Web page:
The Poor Cotton Weaver

This song was written in the early years of the nineteenth century, when weavers often worked on looms at home rather than in factories. It was popular for decades.


I'm a poor cotton weaver as many one knows
I've nowt to eat i' th' house an' I've wore out my cloasº >> note 1
You'd hardly give sixpence for all I have on.
My clugsº they are brossenº an' stockins I've none. >> note 3
      You'd think it wur hard to be sent into th'world
      To clemº an' do th'best ot you con. >> note 4

Our church parson kept tellin' us long,
We should have better times if we'd but hold our tongues.
I've houden my tongue till I can hardly draw breath.
I think i' my heart he means to clem me to death.
      I know he lives weel by backbitin' the de'il,
      But he never picked o'erº in his life. >> note 5

We tarried six week an' thought every day were t'last.
We tarried an' shifted till now we're quite fast.
We lived on nettles while nettles were good,
An' Waterloo porridgeº were best of us food. >> note 6
      I'm tellin' you true, I can find folks enewº >> note 7
      That er livin' no better than me.

Old Bill o' Dan's sent bailiffs one day,
For a shop score I owed him that I couldn't pay,
But he wur too late, for old Bill o' Bent
Had sent titº an' cart and taenº goods for rent. >> note 9
      We had nowt bur a stoo',º that wur a seat for two; >> note 10
      An' on it cowered Margit an' me.

The bailiffs looked round as sly as a mouse,
When they saw awº things wur taen out o' t'house. >> note 11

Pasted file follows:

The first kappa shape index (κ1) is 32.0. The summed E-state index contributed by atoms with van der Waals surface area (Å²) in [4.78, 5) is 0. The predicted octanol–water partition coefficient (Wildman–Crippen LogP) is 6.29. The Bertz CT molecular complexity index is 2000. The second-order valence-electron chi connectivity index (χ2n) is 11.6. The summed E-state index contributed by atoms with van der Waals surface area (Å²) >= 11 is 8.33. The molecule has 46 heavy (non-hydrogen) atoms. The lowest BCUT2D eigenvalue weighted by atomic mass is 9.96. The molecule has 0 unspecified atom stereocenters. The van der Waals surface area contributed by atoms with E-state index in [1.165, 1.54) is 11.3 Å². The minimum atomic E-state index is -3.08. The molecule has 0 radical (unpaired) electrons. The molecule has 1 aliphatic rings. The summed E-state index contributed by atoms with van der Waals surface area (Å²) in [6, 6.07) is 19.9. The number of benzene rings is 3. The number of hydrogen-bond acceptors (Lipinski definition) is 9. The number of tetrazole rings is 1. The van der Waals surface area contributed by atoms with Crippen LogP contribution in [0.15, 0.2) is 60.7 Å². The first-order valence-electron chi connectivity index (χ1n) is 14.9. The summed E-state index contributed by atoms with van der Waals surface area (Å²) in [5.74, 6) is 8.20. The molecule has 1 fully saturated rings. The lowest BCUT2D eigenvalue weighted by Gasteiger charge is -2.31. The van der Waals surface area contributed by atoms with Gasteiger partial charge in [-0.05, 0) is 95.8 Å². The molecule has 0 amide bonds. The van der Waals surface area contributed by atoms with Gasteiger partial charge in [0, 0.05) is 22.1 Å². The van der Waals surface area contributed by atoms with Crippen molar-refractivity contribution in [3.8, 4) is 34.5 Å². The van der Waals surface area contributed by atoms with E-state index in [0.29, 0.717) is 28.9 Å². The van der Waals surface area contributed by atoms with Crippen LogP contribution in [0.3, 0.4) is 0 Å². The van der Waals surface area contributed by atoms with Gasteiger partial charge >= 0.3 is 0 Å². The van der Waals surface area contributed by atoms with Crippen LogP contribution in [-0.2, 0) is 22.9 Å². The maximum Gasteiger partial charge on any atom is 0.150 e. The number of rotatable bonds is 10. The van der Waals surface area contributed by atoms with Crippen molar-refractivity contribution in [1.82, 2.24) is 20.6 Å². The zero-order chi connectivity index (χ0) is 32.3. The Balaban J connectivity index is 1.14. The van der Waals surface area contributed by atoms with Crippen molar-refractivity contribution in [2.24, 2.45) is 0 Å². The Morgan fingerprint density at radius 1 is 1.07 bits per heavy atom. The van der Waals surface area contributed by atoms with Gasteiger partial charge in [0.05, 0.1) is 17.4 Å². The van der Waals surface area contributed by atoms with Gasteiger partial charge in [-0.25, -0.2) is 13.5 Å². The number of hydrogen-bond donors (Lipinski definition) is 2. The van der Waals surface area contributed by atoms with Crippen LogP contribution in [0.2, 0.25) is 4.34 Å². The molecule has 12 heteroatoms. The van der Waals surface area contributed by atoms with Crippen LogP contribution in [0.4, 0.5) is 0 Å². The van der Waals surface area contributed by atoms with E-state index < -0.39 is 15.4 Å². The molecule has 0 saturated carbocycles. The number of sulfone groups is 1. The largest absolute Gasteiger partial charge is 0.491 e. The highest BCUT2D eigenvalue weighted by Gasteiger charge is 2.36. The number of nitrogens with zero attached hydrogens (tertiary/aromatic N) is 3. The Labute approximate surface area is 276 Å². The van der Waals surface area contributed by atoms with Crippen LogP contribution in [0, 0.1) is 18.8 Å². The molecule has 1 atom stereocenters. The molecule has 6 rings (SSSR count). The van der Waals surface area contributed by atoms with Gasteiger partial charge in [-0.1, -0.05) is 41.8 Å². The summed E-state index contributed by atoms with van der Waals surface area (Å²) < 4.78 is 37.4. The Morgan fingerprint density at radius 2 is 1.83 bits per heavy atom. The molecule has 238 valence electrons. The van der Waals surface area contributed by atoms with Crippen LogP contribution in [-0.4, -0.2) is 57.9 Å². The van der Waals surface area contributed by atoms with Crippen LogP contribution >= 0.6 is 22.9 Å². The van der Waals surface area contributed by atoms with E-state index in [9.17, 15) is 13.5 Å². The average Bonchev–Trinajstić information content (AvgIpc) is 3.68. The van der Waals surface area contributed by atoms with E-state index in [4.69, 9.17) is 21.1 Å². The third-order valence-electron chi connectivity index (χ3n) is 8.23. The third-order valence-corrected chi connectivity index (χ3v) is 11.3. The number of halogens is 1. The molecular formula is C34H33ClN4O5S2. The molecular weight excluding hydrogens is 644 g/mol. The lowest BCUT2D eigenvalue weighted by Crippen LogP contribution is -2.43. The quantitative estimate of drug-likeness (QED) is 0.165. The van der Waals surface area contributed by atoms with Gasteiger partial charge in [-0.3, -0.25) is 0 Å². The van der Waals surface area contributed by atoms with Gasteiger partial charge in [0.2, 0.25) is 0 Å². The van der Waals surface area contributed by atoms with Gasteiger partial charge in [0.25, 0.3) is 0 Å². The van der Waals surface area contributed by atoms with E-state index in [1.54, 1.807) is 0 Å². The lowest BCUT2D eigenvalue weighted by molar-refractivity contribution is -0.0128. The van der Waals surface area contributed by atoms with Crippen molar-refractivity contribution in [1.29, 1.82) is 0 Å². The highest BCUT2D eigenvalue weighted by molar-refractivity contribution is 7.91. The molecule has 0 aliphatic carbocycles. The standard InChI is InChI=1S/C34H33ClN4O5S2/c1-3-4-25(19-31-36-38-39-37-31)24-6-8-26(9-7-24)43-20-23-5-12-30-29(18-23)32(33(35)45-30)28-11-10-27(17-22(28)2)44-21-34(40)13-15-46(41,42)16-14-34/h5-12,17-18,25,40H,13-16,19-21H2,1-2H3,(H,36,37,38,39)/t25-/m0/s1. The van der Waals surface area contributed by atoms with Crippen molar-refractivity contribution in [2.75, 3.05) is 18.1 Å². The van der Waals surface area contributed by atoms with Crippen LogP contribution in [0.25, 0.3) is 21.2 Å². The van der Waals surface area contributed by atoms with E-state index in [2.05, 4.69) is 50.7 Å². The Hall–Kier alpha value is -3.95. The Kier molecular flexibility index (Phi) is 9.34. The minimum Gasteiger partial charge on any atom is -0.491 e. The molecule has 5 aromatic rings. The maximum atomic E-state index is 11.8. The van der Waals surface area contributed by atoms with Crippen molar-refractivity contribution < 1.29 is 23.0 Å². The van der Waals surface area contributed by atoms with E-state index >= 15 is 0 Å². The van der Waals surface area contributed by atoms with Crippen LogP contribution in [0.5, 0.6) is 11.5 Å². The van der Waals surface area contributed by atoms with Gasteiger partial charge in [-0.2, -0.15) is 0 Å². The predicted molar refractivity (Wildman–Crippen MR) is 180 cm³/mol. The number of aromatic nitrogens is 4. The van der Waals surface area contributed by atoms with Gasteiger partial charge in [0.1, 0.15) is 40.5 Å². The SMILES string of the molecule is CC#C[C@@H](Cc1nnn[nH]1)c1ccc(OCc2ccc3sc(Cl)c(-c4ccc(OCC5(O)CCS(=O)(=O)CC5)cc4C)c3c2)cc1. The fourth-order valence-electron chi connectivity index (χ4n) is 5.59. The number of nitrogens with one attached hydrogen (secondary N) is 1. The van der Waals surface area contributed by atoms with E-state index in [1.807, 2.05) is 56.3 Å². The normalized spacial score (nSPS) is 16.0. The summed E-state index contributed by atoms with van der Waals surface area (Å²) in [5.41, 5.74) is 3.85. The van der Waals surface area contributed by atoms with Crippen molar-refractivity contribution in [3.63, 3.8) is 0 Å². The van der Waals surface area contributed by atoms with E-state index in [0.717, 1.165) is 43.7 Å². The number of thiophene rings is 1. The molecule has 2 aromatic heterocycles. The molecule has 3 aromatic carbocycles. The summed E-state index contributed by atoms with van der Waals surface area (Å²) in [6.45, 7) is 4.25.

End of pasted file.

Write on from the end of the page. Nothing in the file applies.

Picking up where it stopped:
Says one to the other: All's gone, thou may see.
Aw sed: Lads, never fret, you're welcome to me.
      They made no more ado, but nipped up t'owd stoo',
      An' we both went wack upo' t'flags.º >> note 12

I geet howdº o' Margit, for hoo'reº stricken sick. >> note 14
Hoo sed hoo ne'er had such a bang sin hoo wur wick.º >> note 15
The bailiffs scoured off wi' owd stoo' on their backs.
They would not have cared had they brokken our necks.
      They're mad at owd Bent cos he's taen goods for rent,
      An wur ready to flay us alive.

I sed to our Margit as we lay upo' t'floor:
We shall never be lower in this world, I am sure.
But if we alter, I'm sure we munº mend, >> note 16
For I think i' my heart we are both at far end,
      For meat we have none, nor looms to weave on,
      Egad, they're as weelº lost as found. >> note 17

Then I geet up my piece,º an' I took it 'em back. >> note 18
I scarcely dare speak, mester lookit so black.
He said: You wur o'erpaid last time you coom.
I said: If I wur, 'twas for weavin' boutº loom. >> note 19
      In the mind as I'm in, I'll ne'er pick o'er again,
      For I've woven mysel to th'fur end.

Then aw coom out o' t'warehouse, an' left him to chew that.
When aw thought again, aw wur vext till aw sweat.
To think we mun work to keep him an' aw th'set,º >> note 20
All the days o' my life, an' then die in their debt!
      But I'll give o'er this trade, an' work with a spade,
      Or go an' break stones upo' th'road.º >> note 21

Our Margit declares if hoo'd cloas to put on,
Hoo d go up to Lundun an' see the young Queen,
An if things didn't alter when hoo had been,
Hoo swears hoo would fight, blood up to th'een.º >> note 22
      Hoo's nought agen t'queen, but hoo likes a fair thing,
      An' hoo says hoo can tell when hoo's hurt.

[Click on image to enlarge]

© 2010 W.W. Norton and Company :  Site Feedback   :  Help  :  Credits  :  Home  :  Top of page